In terms of the audience, each monastery has its visiting laity who come to sit and observe the ceremonies.  This is our Jazz Audience coming to our club to hear a concert set.  The are reverent, they are eager, they are curious.  It is important not to alienate them or make them feel uncomfortable in any way.  They need to come away from the experience enriched by Jazz, not frightened by it.  In our club/monastery we welcome them, we have them seated, we offer them drinks at prices that shouldn’t be prohibitory, we serve them with smiles.  The band begins its set and grips them in the thrall of Jazz.  They absorb a full hour and are glutted on the soulfulness of the music.  Then they are ready to go – one set is often enough.  Some may want to stay longer – we accommodate those.  We want our laity to be enriched and contented.  They are happy – thank them for coming!  Give them a ready smile, a pat on the back.  Let them know you are eager for their return to the club again, whenever they want.  That’s the job of the Jazz Club Owner – to propagate a recurring audience of happy-minded fans who, because their experience was so excellent, want to come again and again.  The quality is imbued through the music into their hearts.
 
Remember dear future Jazz Club Owners – the real profits are paid in spiritual dollars.  Expenses are real but a club can be run in the most frugal way.  If your efforts are sincere, with loving regard for the music, the musicians and the audience, then you will have the success of a bustling monastery full of monks seeking the way and many laities coming to be edified in the sacred sounds of Jazz.  Think how happy you will be!
 
Blessings,
 
Spike
 
 
 
 

Monday - 5/27
Michael Kanan, Greg Ruggiero & Neal Miner

Pianist Michael Kanan is a hallmark of taste and a fountain of knowlege of the classic American songbook.  He's here with his exceptional trio of Greg Ruggiero on guitar and Neal Miner on bass.

 Doors @ 7 PM
Seatings at 7:30 and 9 PM

Pasquale Grasso @ 10:30 PM & 12AM

To advance purchase a reserved seat click:
CLICK HERE TO RESERVE

Tuesday - 5/28
Deanna Kirk, Yaniv Taubenhouse & Matt Clohesy

A true "chanteuse" - join the wonderful Deanna Kirk and her group for an evening of swing and song. She brings pianist Yaniv Taubenhouse on piano & Matt Clohesy on bass for an evening of trio not to be missed.

 Doors @ 7 PM
Seatings at 7:30 and 9 PM

Lucy Yeghiazaryan @ 10:30 PM & 12

To advance purchase a reserved seat click:
CLICK HERE TO RESERVE

Wednesday - 5/29
Randy Ingram, Drew Gress & Jochen Rueckert

Pianist Randy Ingram is a modern thinking improvisor and composer.  He is joined by bassist Drew Gress & drummer Jochen Rueckert for an evening of trio.

 Doors @ 7 PM
Seatings at 7:30 and 9 PM

Willerm Delisfort @ 10:30 PM & 12 AM

To advance purchase a reserved seat click:
CLICK HERE TO RESERVE

Thursday - 5/30
Frank Kimbrough, Jay Anderson & Jeff Hirshfield

Pianist Frank Kimbrough is a veteran player with a modern approach and a deep jazz feeling.  He'll be joined by Jay Anderson on bass & Jeff Hirshfield on drums for a night of trio in our listening room.

 Doors @ 7 PM
Seatings at 7:30 and 9 PM

Spike Wilner & Pasquale Grasso @ 10:30 PM & 12 AM

To advance purchase a reserved seat click:
CLICK HERE TO RESERVE

Friday & Saturday - 5/31-6/1
Joanne Brackeen & Lonnie Plaxico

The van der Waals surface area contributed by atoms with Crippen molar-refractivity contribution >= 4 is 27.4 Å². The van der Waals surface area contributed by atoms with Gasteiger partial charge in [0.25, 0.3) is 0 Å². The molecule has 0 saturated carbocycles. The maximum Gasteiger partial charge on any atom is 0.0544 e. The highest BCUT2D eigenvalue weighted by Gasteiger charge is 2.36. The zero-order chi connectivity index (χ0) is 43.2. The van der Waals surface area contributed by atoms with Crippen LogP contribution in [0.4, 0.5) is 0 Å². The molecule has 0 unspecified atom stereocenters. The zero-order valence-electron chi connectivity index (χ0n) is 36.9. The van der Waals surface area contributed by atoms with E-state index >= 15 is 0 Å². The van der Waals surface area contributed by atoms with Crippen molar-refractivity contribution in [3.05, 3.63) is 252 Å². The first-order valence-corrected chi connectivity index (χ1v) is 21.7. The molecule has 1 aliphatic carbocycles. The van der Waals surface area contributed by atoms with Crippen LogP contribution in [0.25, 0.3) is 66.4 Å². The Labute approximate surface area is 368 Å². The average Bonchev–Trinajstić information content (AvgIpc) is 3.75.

Pianist Joanne Brackeen is a jazz legend with a resume as tall as she is. Join her and bassist Lonnie Plaxico for a weekend of duets.

 Doors @ 7 PM
Seatings at 7:30 and 9 PM
5/31 - Benny Benack III @ 10:30 PM & 12:00 AM
6/1 - Miki Yamanaka @ 10:30 PM & 12:00 AM


To advance purchase a reserved seat click:
5/31 - CLICK HERE TO RESERVE
6/1 - CLICK HERE TO RESERVE  

Sunday - 6/2
Solo Piano Salon - No Cover

Join pianist Spike Wilner for an afternoon of solo piano, there is no cover charge for this event.

Doors at 4:30 PM 
Spike Wilner from 5 PM until 6:45 PM

  

Sunday - 6/2
Joel Frahm, Spike Wilner & Neal Miner

Saxophonist Joel Frahm is a fountain of music - state of the art mind association combined with love.  Join him for an evening of trio with Spike Wilner on piano and Neal Miner on bass.

Seatings at 7:30 and 9 PM
Panas Athanatos & Friends @ 10:30 PM & 12:00 AM


To advance purchase a reserved seat click:
CLICK HERE TO RESERVE
  

Monday - 5/27
Guillermo Klein Sextet

 Sets at 7:30 PM & 9 PM
     with Guillermo Klein - Piano, Chris Cheek - Tenor Sax, Leo Genovese - Piano, Tirman Deus - Bandoneon, Matt Pavolka - Bass, Rodrigo Recabarren - Drums
 
Monday - 5/27
Joel Frahm Trio

 Sets at 10:30 PM & 12 AM
with Joel Frahm - Tenor Sax, Omer Avital - Bass, Anthony Pinciotti - Drums
 
Monday - 5/27
Jon Elbaz Trio "After-hours"

1 AM to close
     with Jon Elbaz - Piano
 
Tuesday - 5/28
Rob Gatto Quartet
 Sets at 7:30 PM & 9 PM
with Rob Gatto - Drums, Lucas Pino - Clarinet, Sam Yahel - Piano, Dezron Douglas - Bass
Tuesday - 5/28
Frank Lacy's Tromboniverse

 Sets at 10:30 PM & 12 AM
with Frank Lacy - Trombone
 
Tuesday - 5/28
Malik McLaurine Trio "After-hours"
 1 AM to close
with Malik McLaurine - Bass, Julius Rodriguez - Piano
Wednesday & Thursday - 5/29-5/30
Mike Moreno Electric Quartet
 Sets at 7:30 PM & 9 PM

with Mike Moreno - Guitar, James Francies - Piano, Burniss Travis - Bass, Jonathan Barber - Drums
Wednesday - 5/29
Scatter The Atoms That Remain
 Sets at 10:30 PM & 12 AM
with Jovan Alexandre - Tenor Sax, Davis Whitfield - Piano, Otto Gardner - Bass, Franklin Kiermyer - Drums
Wednesday - 5/29
Mimi Jones & Jam Session
 1 AM to close
with Mimi Jones - Bass
Thursday - 5/30
John Hebert Quintet
Sets at 10:30 PM & 12 AM
with John Hebert - Bass, Jay Rodriguez - Tenor Sax, Joel Ross - Vibraphone, Lawrence Fields - Piano, Damion Reid - Drums
Thursday - 5/30
Malick Koly "After-hours"
1 AM to close

with Malick Koly - Drums, Wallace Roney Jr. - Trumpet, Sasha Berliner - Vibraphone, Jordan Young - Alto Sax, Dylan Reis - Bass
Friday & Saturday - 5/31-6/1
Winard Harper & Jelly Posse
Sets at 7:30 PM & 9 PM

$20 for this show
with Winard Harper - Drums, Ted Chubb - Trumpet, Anthony Ware - Tenor Sax, Charlie Sigler - Guitar, Norman Simmons - Piano, Dishan Harper - Bass
Friday & Saturday - 5/31-6/1
Pete Malinverni's Invisible Cities Band
feat. Gary Versace
Sets at 10:30 PM & 12 AM

$20 for this show
with Pete Malinverni - Piano, Bruce Harris - Trumpet, Rich Perry - Tenor Sax, Ugonna Okegwo - Bass, Paul Wells - Drums
Friday - 5/31
Corey Wallace DUBtet "After-hours"
1 AM to close

with  Corey Wallace - Trombone
Saturday - 6/1
Eric Wyatt Trio "After-hours"
1 AM to close

with Eric Wyatt - Tenor Sax, Benito Gonzalez - Piano, Eric Wheeler - Bass
Sunday - 6/2
Marianne Solivan Quintet
Sets at 7:30 PM & 9 PM

with Marianne Solivan - Vocalist, Evan Francis - Flute, Joshua Richman - Piano, Gregg August - Bass, EJ Strickland - Drums
Sunday - 6/2
Bruce Harris Quintet
Sets at 10:30 PM & 12 AM

with Bruce Harris - Trumpet, Grant Stewart - Tenor Sax, Ehud Asherie - Piano, Aaron Seeber - Drums
Sunday - 6/2
After-hours Jam Session
1 AM to close

with Hillel Salem - Trumpet, Alon Near - Bass